Apparently the US got him at last — he was shot dead in a gun battle in Pakistan. Let us rejoice at this, for it means that the world is a better place today.
He inherited huge amounts of money, and was evidently a man of much ability. He used that money and ability to attempt to turn the world into a theocratic Islamic state, against the wishes of almost everyone living in it. His method was violence and terror, and he was successful at it. Not merely did he himself organise the murder of thousands whom he never met, in order to further his aims. He also succeeded in creating an upsurge in Moslem violence against non-Moslems around the world. For one man, not a head of state, to cause so many deaths is remarkable. In the process he made it necessary and legitimate for free countries to introduce the kind of surveillance previously only known in unfree states, and it is likely that all of us are less free in consequence.
Some feel that it is wrong to rejoice at the death of any man, however bad. There is something in this. It may be a little undignified, perhaps. But there is a risk that in so doing we will minimise the evil that he chose to do. There is a risk that we seem to palter with the categories of good and evil.
Long ago I read some words of J. A. Froude on this subject in the pages of Augustine Birrell. Let us have a look at them now. In The Divorce of Catherine of Aragon he wrote:
To Cæsar or Napoleon it matters nothing what judgment the world passes upon their conduct. It is of more importance for the ethical value of history that acts which as they are related appear wicked should be duly condemned, that acts which are represented as having advanced the welfare of mankind should be duly honoured, than that the real character of individuals should be correctly appreciated.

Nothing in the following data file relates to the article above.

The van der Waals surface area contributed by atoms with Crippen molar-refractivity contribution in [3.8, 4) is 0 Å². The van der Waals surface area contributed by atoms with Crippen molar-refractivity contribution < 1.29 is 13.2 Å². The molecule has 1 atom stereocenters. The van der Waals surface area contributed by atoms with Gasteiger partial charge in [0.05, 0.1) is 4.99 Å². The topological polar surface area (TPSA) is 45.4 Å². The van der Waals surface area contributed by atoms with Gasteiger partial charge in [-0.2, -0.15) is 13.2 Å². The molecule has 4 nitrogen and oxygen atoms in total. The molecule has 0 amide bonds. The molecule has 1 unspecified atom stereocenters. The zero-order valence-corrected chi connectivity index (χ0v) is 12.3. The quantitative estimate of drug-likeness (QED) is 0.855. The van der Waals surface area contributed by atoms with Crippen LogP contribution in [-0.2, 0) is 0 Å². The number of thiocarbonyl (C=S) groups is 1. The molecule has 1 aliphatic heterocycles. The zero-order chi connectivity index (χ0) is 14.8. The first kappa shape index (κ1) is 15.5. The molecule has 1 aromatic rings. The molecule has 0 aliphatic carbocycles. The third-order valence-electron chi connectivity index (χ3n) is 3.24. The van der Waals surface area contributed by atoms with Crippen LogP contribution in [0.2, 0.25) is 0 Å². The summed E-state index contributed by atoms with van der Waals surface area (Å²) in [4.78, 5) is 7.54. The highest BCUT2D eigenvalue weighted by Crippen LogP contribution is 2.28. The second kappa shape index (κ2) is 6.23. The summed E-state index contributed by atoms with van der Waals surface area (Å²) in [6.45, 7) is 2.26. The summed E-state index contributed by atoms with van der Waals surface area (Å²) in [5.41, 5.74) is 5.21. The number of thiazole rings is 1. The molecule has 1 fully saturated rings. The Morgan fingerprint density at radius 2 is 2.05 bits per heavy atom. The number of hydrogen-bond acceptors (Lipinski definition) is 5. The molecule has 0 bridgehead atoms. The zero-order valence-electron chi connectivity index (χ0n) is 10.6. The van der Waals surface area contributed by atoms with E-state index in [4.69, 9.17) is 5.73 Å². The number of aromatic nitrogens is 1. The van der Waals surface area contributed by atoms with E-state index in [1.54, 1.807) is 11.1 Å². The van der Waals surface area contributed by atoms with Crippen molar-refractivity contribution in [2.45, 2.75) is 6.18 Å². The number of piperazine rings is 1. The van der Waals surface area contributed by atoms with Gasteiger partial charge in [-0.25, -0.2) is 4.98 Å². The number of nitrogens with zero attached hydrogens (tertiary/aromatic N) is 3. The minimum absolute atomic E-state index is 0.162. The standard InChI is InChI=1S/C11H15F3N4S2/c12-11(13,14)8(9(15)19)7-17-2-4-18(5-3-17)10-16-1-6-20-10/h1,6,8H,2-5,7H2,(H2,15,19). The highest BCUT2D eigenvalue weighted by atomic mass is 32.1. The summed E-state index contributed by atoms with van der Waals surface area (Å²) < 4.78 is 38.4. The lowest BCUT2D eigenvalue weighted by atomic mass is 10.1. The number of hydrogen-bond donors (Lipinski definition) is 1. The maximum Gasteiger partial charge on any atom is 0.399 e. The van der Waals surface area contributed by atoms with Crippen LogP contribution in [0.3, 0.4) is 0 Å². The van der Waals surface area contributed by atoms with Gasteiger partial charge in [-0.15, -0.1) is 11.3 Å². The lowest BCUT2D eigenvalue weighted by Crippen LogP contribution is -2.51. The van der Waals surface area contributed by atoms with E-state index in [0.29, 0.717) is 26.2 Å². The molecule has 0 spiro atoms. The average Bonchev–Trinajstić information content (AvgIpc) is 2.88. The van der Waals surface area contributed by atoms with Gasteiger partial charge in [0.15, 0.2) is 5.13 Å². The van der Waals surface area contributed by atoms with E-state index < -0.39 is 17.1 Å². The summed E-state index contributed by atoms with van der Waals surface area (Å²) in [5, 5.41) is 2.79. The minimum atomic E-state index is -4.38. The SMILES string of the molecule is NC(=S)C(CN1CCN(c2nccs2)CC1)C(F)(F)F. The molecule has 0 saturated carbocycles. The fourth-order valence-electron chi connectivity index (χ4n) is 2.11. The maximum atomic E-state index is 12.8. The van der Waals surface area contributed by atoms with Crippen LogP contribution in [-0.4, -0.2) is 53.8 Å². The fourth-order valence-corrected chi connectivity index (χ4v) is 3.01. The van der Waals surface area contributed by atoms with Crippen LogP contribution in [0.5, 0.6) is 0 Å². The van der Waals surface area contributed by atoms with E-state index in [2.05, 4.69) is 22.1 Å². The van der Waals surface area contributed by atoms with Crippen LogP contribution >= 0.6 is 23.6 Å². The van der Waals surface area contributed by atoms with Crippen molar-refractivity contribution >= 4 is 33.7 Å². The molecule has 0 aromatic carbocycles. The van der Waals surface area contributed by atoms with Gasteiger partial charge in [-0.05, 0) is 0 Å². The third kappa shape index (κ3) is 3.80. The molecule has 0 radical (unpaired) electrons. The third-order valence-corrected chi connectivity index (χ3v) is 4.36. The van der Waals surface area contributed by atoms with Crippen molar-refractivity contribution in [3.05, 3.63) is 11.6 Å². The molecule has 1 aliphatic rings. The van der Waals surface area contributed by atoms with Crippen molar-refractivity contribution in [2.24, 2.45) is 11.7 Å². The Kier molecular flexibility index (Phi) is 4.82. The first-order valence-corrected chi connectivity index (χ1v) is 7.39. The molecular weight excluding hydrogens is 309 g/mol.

To appreciate any single man with complete accuracy is impossible. To appreciate him even proximately is extremely difficult. Rulers of kingdoms may have public reasons for what they do, which at the time may be understood or allowed for. Times change, and new interests rise. The circumstances no longer exist which would explain their conduct. The student looks therefore for an explanation in elements which he thinks he understands — in pride, ambition, fear, avarice, jealousy, or sensuality; and, settling the question thus to his own satisfaction, resents or ridicules attempts to look for other motives.
So long as his moral judgment is generally correct, he inflicts no injury, and he suffers none. Cruelty and lust are proper objects of abhorrence; he learns to detest them in studying the Tiberius of Tacitus, though the character described by the great Roman historian may have been a mere creation of the hatred of the old Roman aristocracy. The manifesto of the Prince of Orange was a libel against Philip the Second; but the Philip of Protestant tradition is an embodiment of the persecuting spirit of Catholic Europe which it would be now useless to disturb.
The tendency of history is to fall into wholesome moral lines whether they be accurate or not, and to interfere with harmless illusions may cause greater errors than it aspires to cure. Crowned offenders are arraigned at the tribunal of history for the crimes which they are alleged to have committed.
It may be sometimes shown that the crimes were not crimes at all, that the sufferers had deserved their fate, that the severities were useful and essential for some great and valuable purpose. But the reader sees in the apology for acts which he had regarded as tyrannical a defence of tyranny itself. Preoccupied with the received interpretation, he finds deeds excused which he had learnt to execrate; and in learning something which, even if true, is of no real moment to him, he suffers in the maiming of his perceptions of the difference between right and wrong.